Comment OMFG, I hate this so much. (Score 1) 290

My kids' school does this. Instead of sending me an email, they send these $DIETY-awful voice mails that drone on, mostly about things that don't affect me at all, for 3 minutes. At least that's what they were a couple years ago. I couldn't tell you what's in one now since they're all deleted unheard.

Even worse, they've started sending emails, too. That'd be great if the emails actually included the text, but no, they're the stupidest of all possible alternatives. They just include a link to the audio.


Comment Re:Making recordings (Score 1) 99

Surveillance cameras active in an area need to be disclosed

Not true. Some places will call them out because they want to deter criminal activity ("Smile! You're on camera..."), but generally, you don't need consent to take someone's picture (including video). Places where privacy would normally be expected, like bathrooms, changing rooms, etc, are an exception.

Take a stroll through a department store and look up. Those small black domes are cameras that no one tells you are there.

Comment Re:Are CEOs idiots? (Score 1) 140

1.5 million downloads at a suggested donation of $2-10, meaning it's darned certain they didn't get more than $3 million.

Nintendo's choice is to "cut a deal" for a fraction of less than $3 million (probably a lot less), thereby encouraging other people to illegally rip off their IP, or spend a couple hundred bucks having a lawyer tell them to knock it off.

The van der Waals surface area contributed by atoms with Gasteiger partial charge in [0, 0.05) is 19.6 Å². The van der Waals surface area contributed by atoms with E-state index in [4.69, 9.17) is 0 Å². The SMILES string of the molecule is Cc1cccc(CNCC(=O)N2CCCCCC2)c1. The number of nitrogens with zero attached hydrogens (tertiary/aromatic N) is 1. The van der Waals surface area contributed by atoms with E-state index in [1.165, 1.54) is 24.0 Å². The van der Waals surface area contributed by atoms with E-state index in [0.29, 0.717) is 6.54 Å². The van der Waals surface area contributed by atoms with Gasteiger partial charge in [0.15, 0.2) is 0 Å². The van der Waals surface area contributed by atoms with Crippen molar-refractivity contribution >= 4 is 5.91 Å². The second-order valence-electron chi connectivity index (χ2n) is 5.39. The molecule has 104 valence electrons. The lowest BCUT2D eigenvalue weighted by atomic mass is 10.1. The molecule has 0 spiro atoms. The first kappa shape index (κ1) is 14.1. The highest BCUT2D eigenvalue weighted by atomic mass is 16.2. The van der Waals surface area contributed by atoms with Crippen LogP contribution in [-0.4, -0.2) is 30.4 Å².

Personally, I wouldn't want to signal to the marketplace that if you rip off my brand, I might pay you for it.

Comment Re:Yes and no... (Score 1) 75

Why should it be illegal if they are law enforcement?

There's no exemption in the law that allows agents of other governments to compromise .us systems.

We don't go after the thousands of hacks that occur on a daily basis yet you want to single out police by doing it for a good cause?

You know, that's a fair point. My intention wasn't to say that I think they should be singled out, but rather that what they did should be considered a criminal act, and that their being Australian LEO is completely irrelevant to whether or not charges are brought. I don't think we should encourage or tolerate some wild west mentality where if you have a badge in country A, it's OK to ignore the laws of every other country on the planet. You're right, though, that there are a lot of crimes that occur on a daily basis that we don't prosecute because they're not the biggest fish to fry.

Just to reiterate, though, I don't think giving someone a hyperlink that doesn't do anything other than display the content they asked for constitutes hacking anyway.

Comment Yes and no... (Score 1) 75

Anyone in Australia hacking anything in the US should result in criminal charges (not that it'd ever go to trial unless the perpetrator actually found his or her way to US soil). Period. It doesn't matter if the person doing the hacking is a private citizen or the prime minister.

That said, the "hacking" they're talking about seems to have been giving the guy a link a hyperlink. Calling giving someone a hyperlink and them clicking it a "hack" is a stretch, imo, if that hyperlink doesn't do anything other than connect to a web site. If it downloaded malware or something similar, then ok, but it doesn't sound like that's what happened.